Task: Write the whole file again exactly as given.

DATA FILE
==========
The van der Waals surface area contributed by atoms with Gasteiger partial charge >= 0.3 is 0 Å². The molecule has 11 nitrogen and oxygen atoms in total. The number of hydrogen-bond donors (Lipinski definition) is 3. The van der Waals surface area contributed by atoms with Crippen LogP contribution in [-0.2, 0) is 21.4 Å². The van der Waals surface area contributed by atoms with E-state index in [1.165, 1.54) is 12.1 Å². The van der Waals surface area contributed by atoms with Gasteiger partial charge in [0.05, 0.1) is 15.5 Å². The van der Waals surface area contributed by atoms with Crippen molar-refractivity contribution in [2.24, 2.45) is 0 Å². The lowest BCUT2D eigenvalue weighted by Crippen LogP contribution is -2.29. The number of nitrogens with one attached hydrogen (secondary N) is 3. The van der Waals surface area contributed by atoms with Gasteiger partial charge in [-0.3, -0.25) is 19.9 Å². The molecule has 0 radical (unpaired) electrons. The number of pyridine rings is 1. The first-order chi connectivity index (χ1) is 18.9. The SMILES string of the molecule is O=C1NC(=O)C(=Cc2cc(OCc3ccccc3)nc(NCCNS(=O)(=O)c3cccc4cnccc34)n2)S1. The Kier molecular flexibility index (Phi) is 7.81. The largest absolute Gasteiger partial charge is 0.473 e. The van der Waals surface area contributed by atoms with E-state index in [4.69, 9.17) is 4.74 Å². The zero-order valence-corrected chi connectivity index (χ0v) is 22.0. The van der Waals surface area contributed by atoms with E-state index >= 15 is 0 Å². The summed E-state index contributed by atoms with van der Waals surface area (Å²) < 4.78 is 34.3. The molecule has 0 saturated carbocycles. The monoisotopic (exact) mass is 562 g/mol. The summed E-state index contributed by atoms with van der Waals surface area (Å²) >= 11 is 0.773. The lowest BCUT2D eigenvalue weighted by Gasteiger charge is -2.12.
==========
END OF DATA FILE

The van der Waals surface area contributed by atoms with Gasteiger partial charge >= 0.3 is 0 Å². The molecule has 11 nitrogen and oxygen atoms in total. The number of hydrogen-bond donors (Lipinski definition) is 3. The van der Waals surface area contributed by atoms with Crippen LogP contribution in [-0.2, 0) is 21.4 Å². The van der Waals surface area contributed by atoms with E-state index in [1.165, 1.54) is 12.1 Å². The van der Waals surface area contributed by atoms with Gasteiger partial charge in [0.05, 0.1) is 15.5 Å². The van der Waals surface area contributed by atoms with Crippen molar-refractivity contribution in [2.24, 2.45) is 0 Å². The lowest BCUT2D eigenvalue weighted by Crippen LogP contribution is -2.29. The number of nitrogens with one attached hydrogen (secondary N) is 3. The van der Waals surface area contributed by atoms with Gasteiger partial charge in [-0.3, -0.25) is 19.9 Å². The molecule has 0 radical (unpaired) electrons. The number of pyridine rings is 1. The first-order chi connectivity index (χ1) is 18.9. The SMILES string of the molecule is O=C1NC(=O)C(=Cc2cc(OCc3ccccc3)nc(NCCNS(=O)(=O)c3cccc4cnccc34)n2)S1. The Kier molecular flexibility index (Phi) is 7.81. The largest absolute Gasteiger partial charge is 0.473 e. The van der Waals surface area contributed by atoms with E-state index in [4.69, 9.17) is 4.74 Å². The zero-order valence-corrected chi connectivity index (χ0v) is 22.0. The van der Waals surface area contributed by atoms with E-state index >= 15 is 0 Å². The summed E-state index contributed by atoms with van der Waals surface area (Å²) < 4.78 is 34.3. The molecule has 0 saturated carbocycles. The monoisotopic (exact) mass is 562 g/mol. The summed E-state index contributed by atoms with van der Waals surface area (Å²) >= 11 is 0.773. The lowest BCUT2D eigenvalue weighted by Gasteiger charge is -2.12.